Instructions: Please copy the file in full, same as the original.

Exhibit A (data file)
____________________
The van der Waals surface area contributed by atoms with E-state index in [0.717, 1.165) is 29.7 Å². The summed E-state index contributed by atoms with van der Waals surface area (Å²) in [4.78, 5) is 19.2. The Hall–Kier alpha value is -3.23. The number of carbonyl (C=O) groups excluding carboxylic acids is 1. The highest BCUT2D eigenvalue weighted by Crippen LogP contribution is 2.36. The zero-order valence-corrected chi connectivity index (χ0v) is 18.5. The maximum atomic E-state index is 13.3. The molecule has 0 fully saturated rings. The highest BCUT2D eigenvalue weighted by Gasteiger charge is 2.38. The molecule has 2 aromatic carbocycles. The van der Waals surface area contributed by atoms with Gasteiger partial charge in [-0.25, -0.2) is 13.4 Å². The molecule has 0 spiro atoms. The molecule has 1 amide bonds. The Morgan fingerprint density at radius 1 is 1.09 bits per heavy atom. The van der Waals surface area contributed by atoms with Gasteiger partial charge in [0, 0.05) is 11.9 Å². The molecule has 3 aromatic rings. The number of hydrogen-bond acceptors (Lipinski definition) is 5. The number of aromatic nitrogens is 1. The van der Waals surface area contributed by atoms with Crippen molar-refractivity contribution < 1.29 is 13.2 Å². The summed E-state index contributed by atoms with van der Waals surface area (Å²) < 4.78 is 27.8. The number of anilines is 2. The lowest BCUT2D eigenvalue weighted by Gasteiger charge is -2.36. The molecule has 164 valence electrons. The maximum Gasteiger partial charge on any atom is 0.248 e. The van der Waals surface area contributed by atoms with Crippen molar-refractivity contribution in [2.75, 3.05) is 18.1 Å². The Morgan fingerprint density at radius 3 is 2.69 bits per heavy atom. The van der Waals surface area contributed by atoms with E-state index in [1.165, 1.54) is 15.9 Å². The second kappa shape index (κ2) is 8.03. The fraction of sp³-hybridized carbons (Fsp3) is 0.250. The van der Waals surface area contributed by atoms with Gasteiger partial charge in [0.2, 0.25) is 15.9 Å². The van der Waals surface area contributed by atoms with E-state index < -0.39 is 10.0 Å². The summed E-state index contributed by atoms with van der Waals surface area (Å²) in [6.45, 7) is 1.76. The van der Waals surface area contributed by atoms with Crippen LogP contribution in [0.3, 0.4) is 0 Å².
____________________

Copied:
The van der Waals surface area contributed by atoms with E-state index in [0.717, 1.165) is 29.7 Å². The summed E-state index contributed by atoms with van der Waals surface area (Å²) in [4.78, 5) is 19.2. The Hall–Kier alpha value is -3.23. The number of carbonyl (C=O) groups excluding carboxylic acids is 1. The highest BCUT2D eigenvalue weighted by Crippen LogP contribution is 2.36. The zero-order valence-corrected chi connectivity index (χ0v) is 18.5. The maximum atomic E-state index is 13.3. The molecule has 0 fully saturated rings. The highest BCUT2D eigenvalue weighted by Gasteiger charge is 2.38. The molecule has 2 aromatic carbocycles. The van der Waals surface area contributed by atoms with Gasteiger partial charge in [-0.25, -0.2) is 13.4 Å². The molecule has 0 spiro atoms. The molecule has 1 amide bonds. The Morgan fingerprint density at radius 1 is 1.09 bits per heavy atom. The van der Waals surface area contributed by atoms with Gasteiger partial charge in [0, 0.05) is 11.9 Å². The molecule has 3 aromatic rings. The number of hydrogen-bond acceptors (Lipinski definition) is 5. The number of aromatic nitrogens is 1. The van der Waals surface area contributed by atoms with Crippen molar-refractivity contribution < 1.29 is 13.2 Å². The summed E-state index contributed by atoms with van der Waals surface area (Å²) < 4.78 is 27.8. The number of anilines is 2. The lowest BCUT2D eigenvalue weighted by Gasteiger charge is -2.36. The molecule has 164 valence electrons. The maximum Gasteiger partial charge on any atom is 0.248 e. The van der Waals surface area contributed by atoms with Crippen molar-refractivity contribution in [2.75, 3.05) is 18.1 Å². The Morgan fingerprint density at radius 3 is 2.69 bits per heavy atom. The van der Waals surface area contributed by atoms with E-state index in [1.165, 1.54) is 15.9 Å². The second kappa shape index (κ2) is 8.03. The fraction of sp³-hybridized carbons (Fsp3) is 0.250. The van der Waals surface area contributed by atoms with Gasteiger partial charge in [0.2, 0.25) is 15.9 Å². The van der Waals surface area contributed by atoms with E-state index < -0.39 is 10.0 Å². The summed E-state index contributed by atoms with van der Waals surface area (Å²) in [6.45, 7) is 1.76. The van der Waals surface area contributed by atoms with Crippen LogP contribution in [0.3, 0.4) is 0 Å².